Chicago Bulls: John Paxson’s downfall from hero to villain

Chicago Bulls (Photo by Jonathan Daniel/Getty Images)
Chicago Bulls (Photo by Jonathan Daniel/Getty Images) /

John Paxson just may be the most hated man in Chicago Bulls history. But in his prime, Paxson played a crucial role in four championships.

What if I told you that John Paxson was once a hero to Chicago Bulls fans?

Chances are, that may be impossible to believe if you were born any time after 1990.

25 years ago, the mention of the name “John Paxson” would bring a smile to even the most casual of Bulls fans, and perhaps a tear from the most dedicated.

After an impressive career at Notre Dame, Paxson was drafted by the San Antonio Spurs. He spent three years there before joining the Bulls in 1985.

Paxson proved himself invaluable for the young Bulls, quickly becoming a clutch three-point shooter. He played a significant part in the Bulls first three championships.

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Viewed by some as the greatest three-point shooter in Bulls history, Paxson cemented his place in Bulls lore in 1993.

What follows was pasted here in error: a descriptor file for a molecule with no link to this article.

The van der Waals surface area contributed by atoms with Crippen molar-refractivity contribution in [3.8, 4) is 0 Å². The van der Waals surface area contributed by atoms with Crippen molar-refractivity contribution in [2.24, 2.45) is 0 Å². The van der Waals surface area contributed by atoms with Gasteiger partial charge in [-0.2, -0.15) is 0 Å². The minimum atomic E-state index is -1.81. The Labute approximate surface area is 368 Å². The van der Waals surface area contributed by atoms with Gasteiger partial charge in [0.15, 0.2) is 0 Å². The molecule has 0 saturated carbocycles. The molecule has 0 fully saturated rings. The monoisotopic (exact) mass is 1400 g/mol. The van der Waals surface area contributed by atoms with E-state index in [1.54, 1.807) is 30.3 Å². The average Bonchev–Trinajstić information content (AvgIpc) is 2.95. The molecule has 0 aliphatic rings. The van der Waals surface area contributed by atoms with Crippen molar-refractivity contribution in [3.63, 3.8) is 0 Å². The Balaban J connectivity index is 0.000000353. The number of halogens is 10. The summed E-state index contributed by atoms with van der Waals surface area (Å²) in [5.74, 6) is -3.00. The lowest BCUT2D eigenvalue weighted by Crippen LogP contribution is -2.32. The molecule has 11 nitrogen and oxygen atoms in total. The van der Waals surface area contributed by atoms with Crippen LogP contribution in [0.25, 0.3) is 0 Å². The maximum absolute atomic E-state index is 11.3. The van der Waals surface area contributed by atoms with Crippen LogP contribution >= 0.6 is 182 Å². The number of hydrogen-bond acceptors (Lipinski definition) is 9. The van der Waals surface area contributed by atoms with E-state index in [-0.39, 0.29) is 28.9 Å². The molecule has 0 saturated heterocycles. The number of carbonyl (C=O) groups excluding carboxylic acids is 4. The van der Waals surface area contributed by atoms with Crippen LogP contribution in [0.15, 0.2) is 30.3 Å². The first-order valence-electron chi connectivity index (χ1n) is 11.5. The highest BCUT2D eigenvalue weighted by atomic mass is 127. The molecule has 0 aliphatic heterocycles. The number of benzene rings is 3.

Down two to the Suns in Game 6 of the 1993 NBA Finals, the Bulls were on the verge of going to a decisive Game 7 in Phoenix.

But with 3.9 seconds left, Paxson drained a 3-pointer to put the Bulls ahead 99-98. It was the dagger in the Suns’ heart, as the Bulls clinched their third consecutive championship.

Paxson was a hero.

Two years later, Paxson was back on the West Side of Chicago. This time, he was in a suit instead of a uniform.

Hall of Fame Bulls coach Phil Jackson wasted no time in bringing Paxson back to the Bulls, hiring him as an assistant coach for the team.

Paxson was on the roster as an assistant coach for the team’s fourth championship in 1995-96. It was the most successful season in Bulls history, as the team won a record 72 games in Jordan’s first full year back from retirement and his stint in Minor League Baseball.

Yes, that’s four rings that Paxson played a role in winning. Four of six rings.

His success is no more than an afterthought to even the most longtime fans, as just his name could cause a clenched fist and sneer given the team’s dismal state under the “leadership” of Paxson.

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Unless the Bulls turn around and experience legitimate success under Paxson and general manager Gar Forman, Paxson’s reputation will almost certainly be tainted forever. Gone are the days when Chicago celebrated his success and contributions to the Bulls.

Perhaps there are some folks who would like Paxson to return to glory. After all, he did play a significant role in four championships.

But until and unless that happens, Paxson may want to lay low in Chicago. Maybe he should keep hiding in the shadow of Jordan.